Prime Cut Review: Michael Ritchie Serves the Beef
If John Wayne is a well done rib eye, than Lee Marvin is a bloody rare flank cut. Michael Ritchie’s 1972 "Prime Cut" marinates in the Mid-West’s meatpacking industry as a backdrop for carnivorous slaughter and carnage. Lee Marvin’s Chicago gangster is a fish (errr... beef?) out of water in BBQ country facing Gene Hackman’s cutthroat Kansas City gangster. Prime Cut" is Upton Sinclair's "The Jungle" crossed with an Americana Fable. The result is Grade A USDA Prime.
Written by: John Matsuya
Art by: Ben Matsuya
Spoilers For Prime Cut
Medium Rare Prime Cut (1972) Reviewed
Over muzak and moos, "Prime Cut" opens with the life cycle of dinner; cows are led through the assembly line of a slaughter house. It’s an opening credit sequence worthy of Kubrick. The dulcet tones of consumerism glaze over the “sausage being made” immediately signaling a tart, dark sense of humor that pervades the entire film. But not all is right in this meat house - one of the ill-fated slabs is not bovine: it's human. This is a world where we eat each other to survive and where blood runs red. What Michael Ritchie does so satisfyingly with "Prime Cut" is really to sink into his meat motif.
The corpse is made into sausage and sent back to Chicago as a message: the Kansas City Mob is rebelling against their capos. The Chicago mob sends their most hardened assassin Nick Devlin (Lee Marvin) to take care of their defector: Mary Ann. This world-weary Lee Marvin is at his best - a tough exterior with a tender core; a killer not beyond redemption.
It’s funny to see a be-suited Lee Marvin looking so out of place in this alien territory called the American Heartland. He’s simultaneously bewildered by these “foreign” country elements and also the red-blooded instrument of vengeance and justice. Nothing is what’s to be expected. We’re introduced to Mary-Ann - not a woman, but a swarthy Gene Hackman - devouring a plate full of meat. Nick can only greet him with one line: "You eat guts." Barbecue is not the only flesh he peddles in; his real market is not in cattle, it's in human trafficking. Lee Marvin might be a “bad guy”, but Mary-Ann and his gang are clearly worse. This villain is clear: Flesh is consumption, sustenance, and for sale.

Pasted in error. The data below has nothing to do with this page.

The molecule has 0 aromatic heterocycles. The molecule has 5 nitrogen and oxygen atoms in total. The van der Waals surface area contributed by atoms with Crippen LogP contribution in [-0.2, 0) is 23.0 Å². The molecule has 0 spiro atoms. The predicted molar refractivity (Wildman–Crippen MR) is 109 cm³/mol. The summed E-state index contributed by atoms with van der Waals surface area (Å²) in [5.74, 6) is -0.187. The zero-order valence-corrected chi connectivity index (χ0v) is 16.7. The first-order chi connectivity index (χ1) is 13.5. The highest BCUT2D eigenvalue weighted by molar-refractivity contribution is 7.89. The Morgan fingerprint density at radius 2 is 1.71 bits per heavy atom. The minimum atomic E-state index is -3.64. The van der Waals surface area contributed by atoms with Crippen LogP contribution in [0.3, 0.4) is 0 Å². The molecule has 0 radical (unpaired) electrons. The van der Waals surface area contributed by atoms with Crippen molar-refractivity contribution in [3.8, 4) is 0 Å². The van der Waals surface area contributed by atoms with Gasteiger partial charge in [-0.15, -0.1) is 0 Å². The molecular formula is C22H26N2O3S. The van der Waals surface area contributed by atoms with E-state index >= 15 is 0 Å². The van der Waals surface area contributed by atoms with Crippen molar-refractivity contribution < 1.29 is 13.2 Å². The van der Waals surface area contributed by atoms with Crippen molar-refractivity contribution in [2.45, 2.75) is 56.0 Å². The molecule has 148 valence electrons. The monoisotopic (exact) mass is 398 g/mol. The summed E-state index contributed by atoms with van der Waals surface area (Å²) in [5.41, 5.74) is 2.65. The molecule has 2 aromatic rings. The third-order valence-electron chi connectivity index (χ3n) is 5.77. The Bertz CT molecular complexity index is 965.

Michael Ritchie's early filmography (before he goes all in on comedy) is one that continually turns its lens to the darker elements bubbling just underneath American life, be it a beauty pageant, ("Smile"), the race for the Presidency ("The Candidate"), small town America ("Diggstown") and even baseball ("Bad News Bears"). No tradition is spared closer inspection as he deconstructs the icons of America.
"Prime Cut" happens to be the first role for actress Sissy Spacek, who plays Poppy, one of the girls being auctioned by Mary Ann. Devlin rescues her from Mary Ann’s cattle pen and the relationship between Devlin and Poppy grows into a paternal one. The gingham pattens and homespun smiles of the mid-west belies the depravity of the Kansas City gang. Make no mistake though - "Prime Cut" is firstly a fable that moves along at a brisk gallop. When ambushed at the country fair, Devlin faces down a combine harvester in a suspenseful scene that could have taken its points from "North By Northwest". A shoot out in a field of sunflowers seems more reminiscent of a Kurosawa film. In one of Michael Ritchie’s earliest outings - he takes notes from the best.
It might be the simplicity of the tale, the totality of Michael Ritchie’s motif and direction, or the sheer cool of Lee Marvin (the man is a force of nature; as he steams towards his final confrontation with Mary Ann, a thunderstorm seems to crackle Devlin’s displeasure), but "Prime Cut" is an underrated, filling, film that represents the best of American cinema in the 70’s. It's pulpy country noir at its finest, and while it might not be the deepest film, "Prime Cut" brings the beef.